Rato offers to waive payoff package from Bankia
Ex-chairman wants release from non-competition pact
Former Bankia chairman Rodrigo Rato has offered to forego the 1.2 million euros he is due from the nationalized bank in exchange for the lender not enforcing a clause in his contract that bars him from working for a rival for two years after his departure.
The issue of compensation for the managers of failed banks that have had to be bailed out with taxpayers’ money has proved controversial. Many minority shareholders have also seen their investment in Bankia’s initial public share offer in July of last year decimated.
Rato made his proposal in a letter to his successor, José Ignacio Goirigolzarri, to which Spanish newswire Efe has had access.
Shortly after Goirigolzarri took over, Bankia and its parent Banco Financiero y de Ahorro (BFA) restated their financial results for last year to show record losses for a Spanish bank where previously profits had been reported. Bankia subsequently estimated it would need an injection of 19 billion euros to clean up its balance sheet, which has been badly mauled by the bank’s exposure to Spain’s ailing real estate sector. The 19 billion euros would come on top of a previous 4.4-billion-euro loan from the state Orderly Bank Restructuring Fund (FROB), which is to be converted into common stock.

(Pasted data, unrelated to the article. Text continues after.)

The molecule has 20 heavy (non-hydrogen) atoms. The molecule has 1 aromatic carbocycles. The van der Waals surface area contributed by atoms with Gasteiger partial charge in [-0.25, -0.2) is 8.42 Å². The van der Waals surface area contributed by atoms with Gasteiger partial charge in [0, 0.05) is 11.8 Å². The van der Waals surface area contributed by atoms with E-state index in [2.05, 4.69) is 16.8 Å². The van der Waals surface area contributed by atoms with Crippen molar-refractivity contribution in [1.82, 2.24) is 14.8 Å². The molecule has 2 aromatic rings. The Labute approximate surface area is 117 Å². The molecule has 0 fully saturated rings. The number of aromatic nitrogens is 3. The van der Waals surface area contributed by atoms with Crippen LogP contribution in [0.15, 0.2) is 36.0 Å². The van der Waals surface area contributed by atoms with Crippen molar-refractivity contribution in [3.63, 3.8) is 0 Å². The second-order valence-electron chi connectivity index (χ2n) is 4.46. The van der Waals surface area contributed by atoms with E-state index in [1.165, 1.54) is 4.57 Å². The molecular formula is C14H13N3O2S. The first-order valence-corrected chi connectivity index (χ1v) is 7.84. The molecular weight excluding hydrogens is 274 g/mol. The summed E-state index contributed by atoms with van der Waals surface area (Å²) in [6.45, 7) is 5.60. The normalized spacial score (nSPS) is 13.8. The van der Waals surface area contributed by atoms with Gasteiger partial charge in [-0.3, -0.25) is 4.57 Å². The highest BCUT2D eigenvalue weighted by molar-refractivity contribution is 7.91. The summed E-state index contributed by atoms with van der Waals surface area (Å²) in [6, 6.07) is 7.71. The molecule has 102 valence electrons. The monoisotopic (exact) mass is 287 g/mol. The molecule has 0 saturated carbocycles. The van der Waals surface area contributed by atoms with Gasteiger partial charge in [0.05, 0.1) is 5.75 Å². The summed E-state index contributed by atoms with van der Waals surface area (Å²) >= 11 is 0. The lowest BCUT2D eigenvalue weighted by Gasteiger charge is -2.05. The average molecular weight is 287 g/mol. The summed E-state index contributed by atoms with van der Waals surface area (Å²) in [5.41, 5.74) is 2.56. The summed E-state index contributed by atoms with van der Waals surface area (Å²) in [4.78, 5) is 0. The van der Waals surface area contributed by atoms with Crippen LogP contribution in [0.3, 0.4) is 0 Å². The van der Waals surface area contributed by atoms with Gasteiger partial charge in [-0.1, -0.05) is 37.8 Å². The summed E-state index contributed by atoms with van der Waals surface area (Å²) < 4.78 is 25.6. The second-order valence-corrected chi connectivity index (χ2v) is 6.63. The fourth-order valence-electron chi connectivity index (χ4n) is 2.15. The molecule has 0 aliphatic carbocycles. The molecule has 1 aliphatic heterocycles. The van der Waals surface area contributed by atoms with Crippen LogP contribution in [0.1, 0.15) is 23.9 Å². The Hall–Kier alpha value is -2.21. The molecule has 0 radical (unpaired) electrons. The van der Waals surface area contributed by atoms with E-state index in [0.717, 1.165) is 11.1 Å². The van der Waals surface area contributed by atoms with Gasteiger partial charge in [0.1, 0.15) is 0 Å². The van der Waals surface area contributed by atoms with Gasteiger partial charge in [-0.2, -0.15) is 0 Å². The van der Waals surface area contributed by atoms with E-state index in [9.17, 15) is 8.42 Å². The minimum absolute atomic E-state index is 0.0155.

The centrist UPyD party and the Manos Limpias pressure group have filed lawsuits against Rato, a former economy minister in the government of José María Aznar and an ex-managing director of the IMF, and other top Bankia managers alleging fraud and falsification of documents during their stewardship of the bank. The case is in the hands of High Court Judge Fernando Andreu.
The question of Rato’s compensation is due to be dealt with by Bankia’s nominations and retributions committee.